The Dow's dividend yield is now at the level of the the 1968 top and the September 1929 top. Good luck with that!

    Unlike sideline cash numbers in aggregate, MuFu cash levels might be considered a measure of sentiment, and if anything, those cash levels would suggest most fund managers are already "all in".

    Investors Optimistic

    Today the Financial Times is reporting Investors optimistic on rally.

    Investors became increasingly willing in the third quarter to bet that the current rally driven by rising appetite for risky assets has further to go.

    Research by Barclays Capital, drawing on opinions from hedge funds, asset managers and traders from institutions across Europe, Asia and the US, showed that more than half of the 820 respondents felt the rally seen in the third quarter was sustainable.

    This was in marked contrast to the wealth manager’s last investor sentiment survey published in June – when the majority of investors interviewed believed the then-powerful rally from March lows was a short-term correction.

    Now, only 19 per cent believe they are still witnessing a bear market rally and are expecting a significant downward correction in the coming months.

    “Recent data have surprised to the upside and more and more bears who were previously sitting on the sidelines have capitulated and are joining in.”

    Insiders Sell Hand Over Fist

    Meanwhile, as retail investors and fund managers chase a rally running on extreme sentiment, Corporate insiders continue to increase the pace of their selling.

    The bravest face you can put on corporate-insider behavior right now is to point out that they're often early -- anticipating market moves by as much as 12 months in advance.

    But otherwise the message from the insiders is rather sobering: They are selling a whole lot more of their companies' stock than they are buying. The net difference is even larger than it was two months ago, when I noted that insiders were already selling at a greater pace than at any time since the top of the bull market in the fall of 2007. [See Insiders Are Selling - July 28, 2009]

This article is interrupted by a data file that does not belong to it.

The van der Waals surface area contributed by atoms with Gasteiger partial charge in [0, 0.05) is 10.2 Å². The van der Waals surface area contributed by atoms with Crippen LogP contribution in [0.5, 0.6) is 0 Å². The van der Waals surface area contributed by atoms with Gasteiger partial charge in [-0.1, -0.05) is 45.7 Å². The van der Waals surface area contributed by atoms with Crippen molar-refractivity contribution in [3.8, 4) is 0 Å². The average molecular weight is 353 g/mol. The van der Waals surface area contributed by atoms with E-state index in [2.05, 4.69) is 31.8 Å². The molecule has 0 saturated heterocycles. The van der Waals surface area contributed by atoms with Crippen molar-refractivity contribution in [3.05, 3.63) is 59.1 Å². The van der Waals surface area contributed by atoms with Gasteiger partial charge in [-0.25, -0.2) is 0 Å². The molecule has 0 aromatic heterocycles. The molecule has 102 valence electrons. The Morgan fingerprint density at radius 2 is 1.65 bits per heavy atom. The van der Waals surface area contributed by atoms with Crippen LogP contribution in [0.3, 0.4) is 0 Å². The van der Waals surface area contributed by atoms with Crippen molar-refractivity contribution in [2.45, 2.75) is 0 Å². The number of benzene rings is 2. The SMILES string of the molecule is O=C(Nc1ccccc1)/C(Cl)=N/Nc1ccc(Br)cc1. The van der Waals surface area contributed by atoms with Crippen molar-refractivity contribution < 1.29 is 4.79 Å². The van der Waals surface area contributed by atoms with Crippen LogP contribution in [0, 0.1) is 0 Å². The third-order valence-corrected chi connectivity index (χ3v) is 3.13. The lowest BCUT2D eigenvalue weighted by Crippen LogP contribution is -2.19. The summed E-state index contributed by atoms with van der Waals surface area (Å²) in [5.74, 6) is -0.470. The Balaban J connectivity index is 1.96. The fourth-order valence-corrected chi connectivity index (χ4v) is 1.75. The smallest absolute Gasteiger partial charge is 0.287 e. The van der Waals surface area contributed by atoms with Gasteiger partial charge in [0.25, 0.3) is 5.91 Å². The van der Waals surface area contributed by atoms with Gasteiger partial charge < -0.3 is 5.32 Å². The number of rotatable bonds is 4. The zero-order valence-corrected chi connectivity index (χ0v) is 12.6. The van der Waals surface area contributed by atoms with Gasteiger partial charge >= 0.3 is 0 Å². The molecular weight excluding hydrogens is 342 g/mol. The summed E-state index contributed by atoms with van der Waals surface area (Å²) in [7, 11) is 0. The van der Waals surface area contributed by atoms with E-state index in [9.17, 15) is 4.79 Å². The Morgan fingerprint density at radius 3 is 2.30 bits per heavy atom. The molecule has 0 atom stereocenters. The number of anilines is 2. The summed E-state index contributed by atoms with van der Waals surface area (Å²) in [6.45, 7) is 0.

Consider the latest data from the Vickers Weekly Insider Report, published by Argus Research. For the week ended last Friday, according to Vickers, insiders sold 6.31 shares for every one than they bought. The comparable ratio two months ago was 4.16-to-1, and at the March lows the ratio was 0.34-to-1.

    As Vickers editor David Coleman puts it in the latest issue of his newsletter: "Given the dramatic decline in our sell/buy ratios over a relatively short period of time and the robust rally we have seen in the broad market averages, we expect the overall markets to trade flat to downward in the intermediate term -- and with increasing volatility. Overall insider sentiment is bearish by nearly all metrics we track."

    As Hulbert mentioned, insiders are not always right. Moreover one should not use insiders buys and sells as a timing device but rather a gauge of sentiment, and that sentiment is as extreme as it gets.

    Thus, suggestions to "Buy the Dip" based on sideline cash not only shows a lack of understanding about how markets work, they also show a lack of understanding about how extreme sentiment is among retail investors and fund managers, even as insiders (who likely know much more about business fundamentals) are selling hand over fist.